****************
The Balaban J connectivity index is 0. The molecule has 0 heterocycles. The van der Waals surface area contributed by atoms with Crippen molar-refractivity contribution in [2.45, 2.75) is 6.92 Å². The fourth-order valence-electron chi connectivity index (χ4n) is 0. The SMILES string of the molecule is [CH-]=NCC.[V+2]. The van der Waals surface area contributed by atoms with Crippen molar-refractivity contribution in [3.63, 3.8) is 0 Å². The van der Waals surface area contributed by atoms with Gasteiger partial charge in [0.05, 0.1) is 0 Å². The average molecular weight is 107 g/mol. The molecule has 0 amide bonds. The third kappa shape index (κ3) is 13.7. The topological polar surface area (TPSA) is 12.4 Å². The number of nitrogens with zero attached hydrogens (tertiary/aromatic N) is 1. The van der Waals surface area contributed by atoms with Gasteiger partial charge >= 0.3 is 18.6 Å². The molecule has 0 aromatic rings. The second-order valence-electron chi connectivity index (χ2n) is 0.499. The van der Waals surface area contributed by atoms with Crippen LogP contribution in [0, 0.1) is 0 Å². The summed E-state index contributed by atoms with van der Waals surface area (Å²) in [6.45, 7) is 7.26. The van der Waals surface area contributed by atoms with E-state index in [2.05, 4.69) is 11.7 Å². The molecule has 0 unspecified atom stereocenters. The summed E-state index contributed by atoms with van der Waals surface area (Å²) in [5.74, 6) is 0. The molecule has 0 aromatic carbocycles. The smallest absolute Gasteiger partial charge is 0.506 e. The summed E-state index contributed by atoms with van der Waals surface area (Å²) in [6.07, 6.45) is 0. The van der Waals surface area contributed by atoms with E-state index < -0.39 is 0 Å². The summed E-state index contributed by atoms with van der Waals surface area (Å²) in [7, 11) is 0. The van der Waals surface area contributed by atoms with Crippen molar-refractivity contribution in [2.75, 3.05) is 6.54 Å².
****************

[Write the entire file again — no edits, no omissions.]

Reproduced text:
The Balaban J connectivity index is 0. The molecule has 0 heterocycles. The van der Waals surface area contributed by atoms with Crippen molar-refractivity contribution in [2.45, 2.75) is 6.92 Å². The fourth-order valence-electron chi connectivity index (χ4n) is 0. The SMILES string of the molecule is [CH-]=NCC.[V+2]. The van der Waals surface area contributed by atoms with Crippen molar-refractivity contribution in [3.63, 3.8) is 0 Å². The van der Waals surface area contributed by atoms with Gasteiger partial charge in [0.05, 0.1) is 0 Å². The average molecular weight is 107 g/mol. The molecule has 0 amide bonds. The third kappa shape index (κ3) is 13.7. The topological polar surface area (TPSA) is 12.4 Å². The number of nitrogens with zero attached hydrogens (tertiary/aromatic N) is 1. The van der Waals surface area contributed by atoms with Gasteiger partial charge >= 0.3 is 18.6 Å². The molecule has 0 aromatic rings. The second-order valence-electron chi connectivity index (χ2n) is 0.499. The van der Waals surface area contributed by atoms with Crippen LogP contribution in [0, 0.1) is 0 Å². The summed E-state index contributed by atoms with van der Waals surface area (Å²) in [6.45, 7) is 7.26. The van der Waals surface area contributed by atoms with E-state index in [2.05, 4.69) is 11.7 Å². The molecule has 0 unspecified atom stereocenters. The summed E-state index contributed by atoms with van der Waals surface area (Å²) in [5.74, 6) is 0. The molecule has 0 aromatic carbocycles. The smallest absolute Gasteiger partial charge is 0.506 e. The summed E-state index contributed by atoms with van der Waals surface area (Å²) in [6.07, 6.45) is 0. The van der Waals surface area contributed by atoms with E-state index < -0.39 is 0 Å². The summed E-state index contributed by atoms with van der Waals surface area (Å²) in [7, 11) is 0. The van der Waals surface area contributed by atoms with Crippen molar-refractivity contribution in [2.75, 3.05) is 6.54 Å².